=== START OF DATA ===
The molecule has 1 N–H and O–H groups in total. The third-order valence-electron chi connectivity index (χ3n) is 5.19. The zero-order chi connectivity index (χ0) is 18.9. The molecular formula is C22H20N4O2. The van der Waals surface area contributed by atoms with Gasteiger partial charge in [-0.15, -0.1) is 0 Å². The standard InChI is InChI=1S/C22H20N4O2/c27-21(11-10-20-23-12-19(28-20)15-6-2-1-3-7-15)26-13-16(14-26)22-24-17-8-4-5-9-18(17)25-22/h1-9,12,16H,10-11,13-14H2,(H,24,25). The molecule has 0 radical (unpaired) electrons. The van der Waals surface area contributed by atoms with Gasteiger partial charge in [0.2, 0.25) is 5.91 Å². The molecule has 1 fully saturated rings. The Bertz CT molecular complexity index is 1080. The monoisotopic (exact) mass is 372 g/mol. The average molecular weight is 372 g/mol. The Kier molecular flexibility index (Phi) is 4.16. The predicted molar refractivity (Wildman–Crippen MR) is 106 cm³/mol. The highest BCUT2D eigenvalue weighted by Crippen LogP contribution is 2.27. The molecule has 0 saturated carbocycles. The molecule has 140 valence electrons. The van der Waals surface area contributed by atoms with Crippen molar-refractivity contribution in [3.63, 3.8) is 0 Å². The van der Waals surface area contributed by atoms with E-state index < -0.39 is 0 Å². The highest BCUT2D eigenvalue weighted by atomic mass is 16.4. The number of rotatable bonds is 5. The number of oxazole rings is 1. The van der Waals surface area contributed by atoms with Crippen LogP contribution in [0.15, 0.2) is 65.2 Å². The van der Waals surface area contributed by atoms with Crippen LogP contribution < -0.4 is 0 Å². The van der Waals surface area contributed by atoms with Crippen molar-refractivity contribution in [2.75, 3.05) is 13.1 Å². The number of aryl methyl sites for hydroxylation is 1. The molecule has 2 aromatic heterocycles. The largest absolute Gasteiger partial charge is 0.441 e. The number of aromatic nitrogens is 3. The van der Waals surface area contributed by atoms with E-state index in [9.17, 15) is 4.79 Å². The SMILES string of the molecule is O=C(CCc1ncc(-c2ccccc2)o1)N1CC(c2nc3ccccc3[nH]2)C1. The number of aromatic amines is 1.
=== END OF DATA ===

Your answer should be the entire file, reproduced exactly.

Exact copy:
The molecule has 1 N–H and O–H groups in total. The third-order valence-electron chi connectivity index (χ3n) is 5.19. The zero-order chi connectivity index (χ0) is 18.9. The molecular formula is C22H20N4O2. The van der Waals surface area contributed by atoms with Gasteiger partial charge in [-0.15, -0.1) is 0 Å². The standard InChI is InChI=1S/C22H20N4O2/c27-21(11-10-20-23-12-19(28-20)15-6-2-1-3-7-15)26-13-16(14-26)22-24-17-8-4-5-9-18(17)25-22/h1-9,12,16H,10-11,13-14H2,(H,24,25). The molecule has 0 radical (unpaired) electrons. The van der Waals surface area contributed by atoms with Gasteiger partial charge in [0.2, 0.25) is 5.91 Å². The molecule has 1 fully saturated rings. The Bertz CT molecular complexity index is 1080. The monoisotopic (exact) mass is 372 g/mol. The average molecular weight is 372 g/mol. The Kier molecular flexibility index (Phi) is 4.16. The predicted molar refractivity (Wildman–Crippen MR) is 106 cm³/mol. The highest BCUT2D eigenvalue weighted by Crippen LogP contribution is 2.27. The molecule has 0 saturated carbocycles. The molecule has 140 valence electrons. The van der Waals surface area contributed by atoms with Crippen molar-refractivity contribution in [3.63, 3.8) is 0 Å². The van der Waals surface area contributed by atoms with E-state index < -0.39 is 0 Å². The highest BCUT2D eigenvalue weighted by atomic mass is 16.4. The number of rotatable bonds is 5. The number of oxazole rings is 1. The van der Waals surface area contributed by atoms with Crippen LogP contribution in [0.15, 0.2) is 65.2 Å². The van der Waals surface area contributed by atoms with Crippen LogP contribution < -0.4 is 0 Å². The van der Waals surface area contributed by atoms with Crippen molar-refractivity contribution in [2.75, 3.05) is 13.1 Å². The number of aryl methyl sites for hydroxylation is 1. The molecule has 2 aromatic heterocycles. The largest absolute Gasteiger partial charge is 0.441 e. The number of aromatic nitrogens is 3. The van der Waals surface area contributed by atoms with E-state index in [9.17, 15) is 4.79 Å². The SMILES string of the molecule is O=C(CCc1ncc(-c2ccccc2)o1)N1CC(c2nc3ccccc3[nH]2)C1. The number of aromatic amines is 1.